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One man silo buster
Homer Dotson, of Leetonia, Ohio, a one-man "silo buster," takes down silos without benefit of dynamite or fancy equipment. Using "elbow grease and a sledgehammer" as his only tools, he can bring down an old or damaged silo in only a few minutes.
Dotson pounds out a few layers of staves or tile near the base of the silo, working in an area about half the total circumference of the silo. He stops occasionally and puts an ear to the silo, listening for interior sounds of falling debris an indication the silo is ready to fall and a warning for Dotson to make a speedy retreat. The pounded-out area faces the direction he wants the silo to fall and, in more than a dozen silo take-downs to date, Dotson hasn't been wrong in his calculations.
Most recently, he was summoned to the Harold Koontz farm near Salem, Ohio, where he toppled two heat-damaged concrete stave silos. Koontz, cleaning up from a barn fire last August that damaged the two silos, had a hired crew on hand to clean up and haul away the debris after the dismantling.
Dotson began his unique "silo busting" craft several years ago when he took down a silo for neighbor Russell Cook. "I figured taking down a silo would work the same as felling a tree. After taking down the silo for Russell, the news spread fast and I knocked down a half dozen or so within the next year."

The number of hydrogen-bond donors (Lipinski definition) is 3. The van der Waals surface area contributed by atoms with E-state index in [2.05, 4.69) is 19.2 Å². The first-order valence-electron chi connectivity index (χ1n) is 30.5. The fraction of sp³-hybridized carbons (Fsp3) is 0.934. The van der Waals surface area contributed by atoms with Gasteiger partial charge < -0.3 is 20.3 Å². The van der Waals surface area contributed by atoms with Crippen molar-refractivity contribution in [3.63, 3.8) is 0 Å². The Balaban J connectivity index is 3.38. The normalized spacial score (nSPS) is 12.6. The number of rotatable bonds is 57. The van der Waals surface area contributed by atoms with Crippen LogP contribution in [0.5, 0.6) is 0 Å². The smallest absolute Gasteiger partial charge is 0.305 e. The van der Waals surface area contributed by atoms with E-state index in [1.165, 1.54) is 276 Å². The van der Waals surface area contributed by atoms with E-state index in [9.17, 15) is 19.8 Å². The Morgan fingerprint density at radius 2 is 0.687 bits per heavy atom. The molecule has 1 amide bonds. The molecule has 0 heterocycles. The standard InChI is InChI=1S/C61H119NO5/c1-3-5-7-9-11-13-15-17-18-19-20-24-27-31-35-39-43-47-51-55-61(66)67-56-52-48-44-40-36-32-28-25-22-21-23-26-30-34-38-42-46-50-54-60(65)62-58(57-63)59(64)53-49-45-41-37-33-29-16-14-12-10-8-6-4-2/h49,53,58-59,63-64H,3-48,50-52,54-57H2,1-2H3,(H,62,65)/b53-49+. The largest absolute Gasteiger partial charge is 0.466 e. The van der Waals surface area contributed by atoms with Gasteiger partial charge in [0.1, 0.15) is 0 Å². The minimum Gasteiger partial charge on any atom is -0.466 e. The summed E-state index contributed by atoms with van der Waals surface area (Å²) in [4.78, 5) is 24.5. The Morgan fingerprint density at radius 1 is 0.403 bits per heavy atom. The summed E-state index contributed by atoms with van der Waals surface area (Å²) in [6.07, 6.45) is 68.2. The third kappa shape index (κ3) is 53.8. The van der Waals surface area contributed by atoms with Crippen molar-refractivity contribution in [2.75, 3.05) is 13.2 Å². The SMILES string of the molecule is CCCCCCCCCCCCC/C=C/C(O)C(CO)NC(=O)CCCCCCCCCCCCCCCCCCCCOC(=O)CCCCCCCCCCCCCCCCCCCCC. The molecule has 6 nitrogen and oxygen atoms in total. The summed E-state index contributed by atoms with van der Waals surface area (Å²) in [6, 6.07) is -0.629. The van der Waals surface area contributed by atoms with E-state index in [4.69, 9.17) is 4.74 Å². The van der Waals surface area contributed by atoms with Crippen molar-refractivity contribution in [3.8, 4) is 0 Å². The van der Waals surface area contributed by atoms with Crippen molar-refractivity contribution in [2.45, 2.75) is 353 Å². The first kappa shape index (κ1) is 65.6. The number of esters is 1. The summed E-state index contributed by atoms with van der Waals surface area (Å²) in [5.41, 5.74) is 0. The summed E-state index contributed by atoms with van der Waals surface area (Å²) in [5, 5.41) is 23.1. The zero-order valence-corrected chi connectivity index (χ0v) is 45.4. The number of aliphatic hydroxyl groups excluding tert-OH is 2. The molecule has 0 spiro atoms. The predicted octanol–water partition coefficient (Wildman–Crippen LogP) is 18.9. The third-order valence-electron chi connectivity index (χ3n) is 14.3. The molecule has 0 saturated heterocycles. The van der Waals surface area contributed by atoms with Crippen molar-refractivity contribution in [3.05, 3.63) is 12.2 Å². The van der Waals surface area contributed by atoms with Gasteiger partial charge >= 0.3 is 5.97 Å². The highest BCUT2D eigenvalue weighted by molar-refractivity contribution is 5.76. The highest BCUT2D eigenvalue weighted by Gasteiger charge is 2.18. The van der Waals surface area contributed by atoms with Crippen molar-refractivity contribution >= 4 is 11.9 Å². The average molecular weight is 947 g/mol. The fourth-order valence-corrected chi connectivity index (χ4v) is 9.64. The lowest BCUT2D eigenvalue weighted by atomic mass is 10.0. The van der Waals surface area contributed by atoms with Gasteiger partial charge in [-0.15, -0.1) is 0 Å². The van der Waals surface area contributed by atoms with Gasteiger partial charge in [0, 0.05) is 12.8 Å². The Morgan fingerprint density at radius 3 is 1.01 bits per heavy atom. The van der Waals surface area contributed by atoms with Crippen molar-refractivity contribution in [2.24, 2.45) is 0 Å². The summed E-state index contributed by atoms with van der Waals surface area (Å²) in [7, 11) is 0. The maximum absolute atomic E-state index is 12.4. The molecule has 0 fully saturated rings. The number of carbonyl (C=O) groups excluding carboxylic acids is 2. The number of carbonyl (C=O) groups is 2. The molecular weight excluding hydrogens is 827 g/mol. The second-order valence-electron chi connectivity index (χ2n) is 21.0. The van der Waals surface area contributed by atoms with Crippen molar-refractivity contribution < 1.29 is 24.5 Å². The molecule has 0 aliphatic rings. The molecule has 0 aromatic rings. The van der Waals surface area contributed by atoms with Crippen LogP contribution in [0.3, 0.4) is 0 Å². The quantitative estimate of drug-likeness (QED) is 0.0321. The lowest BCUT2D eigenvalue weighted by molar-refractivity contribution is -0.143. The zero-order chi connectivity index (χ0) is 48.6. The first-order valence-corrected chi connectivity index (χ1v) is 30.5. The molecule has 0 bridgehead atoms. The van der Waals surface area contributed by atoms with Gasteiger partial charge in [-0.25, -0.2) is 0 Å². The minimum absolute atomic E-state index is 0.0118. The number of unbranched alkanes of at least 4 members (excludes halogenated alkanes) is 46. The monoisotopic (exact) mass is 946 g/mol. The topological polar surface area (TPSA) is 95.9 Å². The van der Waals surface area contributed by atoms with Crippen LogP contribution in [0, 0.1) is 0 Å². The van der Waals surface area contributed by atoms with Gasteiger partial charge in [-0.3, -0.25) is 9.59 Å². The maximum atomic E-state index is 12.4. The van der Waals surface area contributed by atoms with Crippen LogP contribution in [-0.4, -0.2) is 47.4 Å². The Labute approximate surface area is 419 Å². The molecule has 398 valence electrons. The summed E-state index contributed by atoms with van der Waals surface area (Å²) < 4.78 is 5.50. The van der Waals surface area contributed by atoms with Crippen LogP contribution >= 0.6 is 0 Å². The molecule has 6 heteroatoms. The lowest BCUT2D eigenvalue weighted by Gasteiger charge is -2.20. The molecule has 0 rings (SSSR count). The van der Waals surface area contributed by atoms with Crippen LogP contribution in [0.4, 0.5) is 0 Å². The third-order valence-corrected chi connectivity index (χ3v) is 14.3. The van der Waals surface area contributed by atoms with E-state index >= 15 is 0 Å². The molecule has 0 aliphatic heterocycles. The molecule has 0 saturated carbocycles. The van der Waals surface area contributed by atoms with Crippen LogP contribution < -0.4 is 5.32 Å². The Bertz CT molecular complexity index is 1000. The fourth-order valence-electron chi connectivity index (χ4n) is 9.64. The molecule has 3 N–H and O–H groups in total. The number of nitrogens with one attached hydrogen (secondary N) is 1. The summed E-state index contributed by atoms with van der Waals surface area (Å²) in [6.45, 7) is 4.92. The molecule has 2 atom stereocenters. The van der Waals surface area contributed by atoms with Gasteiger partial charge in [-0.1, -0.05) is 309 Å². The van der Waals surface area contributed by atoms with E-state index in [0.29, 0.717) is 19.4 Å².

Once, Dotson took down three silos in one day at one location. The second silo he worked on that particular day "went over half way and stopped," Dotson recalls. "The gash I'd made in the bottom looked like two big jaws. I didn't knock the hole wide enough to start with so I had to do more precarious sledgehammer work under the leaning silo to finish the job," Dotson recalls.
Over the years, he has helped dismantle old wooden silos, but he doesn't use the "sledgehammer treatment" on them. "You have to tear them down piecemeal," he notes.
For more information, contact: FARMSHOW Followup, Homer Dotson, 4508 Woodville Road, Leetonia, Ohio 44431.
(Reprinted from Farm and Dairy, Salem, Ohio).


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1987 - Volume #11, Issue #2